Past, Present and Future of Photosensitizers

  • Roy Pottier
Conference paper
Part of the NATO ASI Series book series (volume 15)

Abstract

The use of visible or ultraviolet electromagnetic radiation (non-ionizing) is a simple and convenient way to excite atoms or molecules to a reactive state. A wide variety of lamps are commercially available in order to induce photochemical reactions by direct photolysis of the sample, and this can be carried out in gaseous, liquid or solid phase, in suspensions or biological preparations, and even on live organisms. Unfortunately, many biologically active molecules that one would wish to photoexcite directly do not show absorbance of radiation at convenient, low energy wavelengths. In such cases, one can sometimes resort to a process known as photosensitization, in which a sensitizer molecule is used to absorb electromagnetic energy of higher frequency (shorter wavelength), and this energy is in turn transferred to the molecule of interest (substrate), thus photosensitizing the substrate to its reactive state by an indirect process. In a broad sense, the photosensitizing molecule can be seen as an “antenna” that receives the electromagnetic radiation for the substrate that one wants to excite. Ideally, this sensitizing molecule should behave as a catalyst, in the sense that once the energy transfer process has taken place, the sensitizer would be regenerated in order to undergo repeated photosensitization. Further, this photosensitizing molecule should not interfere, either physically or chemically, in the final reaction that one is trying to induce.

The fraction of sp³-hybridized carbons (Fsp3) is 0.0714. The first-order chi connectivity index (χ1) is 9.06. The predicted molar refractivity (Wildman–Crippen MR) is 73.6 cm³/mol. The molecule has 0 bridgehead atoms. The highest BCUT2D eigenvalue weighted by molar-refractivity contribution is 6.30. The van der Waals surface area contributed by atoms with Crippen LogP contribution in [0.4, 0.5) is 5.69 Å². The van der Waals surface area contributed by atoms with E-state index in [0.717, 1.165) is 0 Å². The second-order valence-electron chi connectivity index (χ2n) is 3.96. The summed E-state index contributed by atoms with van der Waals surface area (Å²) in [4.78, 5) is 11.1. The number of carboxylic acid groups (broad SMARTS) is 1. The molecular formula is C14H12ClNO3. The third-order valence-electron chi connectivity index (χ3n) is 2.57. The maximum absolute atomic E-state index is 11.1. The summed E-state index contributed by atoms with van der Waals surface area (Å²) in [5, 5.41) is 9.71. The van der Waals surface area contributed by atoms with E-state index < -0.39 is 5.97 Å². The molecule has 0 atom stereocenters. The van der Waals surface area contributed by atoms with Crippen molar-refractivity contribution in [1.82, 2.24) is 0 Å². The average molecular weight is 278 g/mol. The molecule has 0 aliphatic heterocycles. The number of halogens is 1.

Keywords

Psoriasis Photolysis Phthalocyanine Dermatol Alan 

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Copyright information

© Springer- Verlag Berlin Heidelberg 1988

Authors and Affiliations

  • Roy Pottier
    • 1
  1. 1.Department of Chemistry & Chemical EngineeringRoyal Military College of CanadaKingstonCanada

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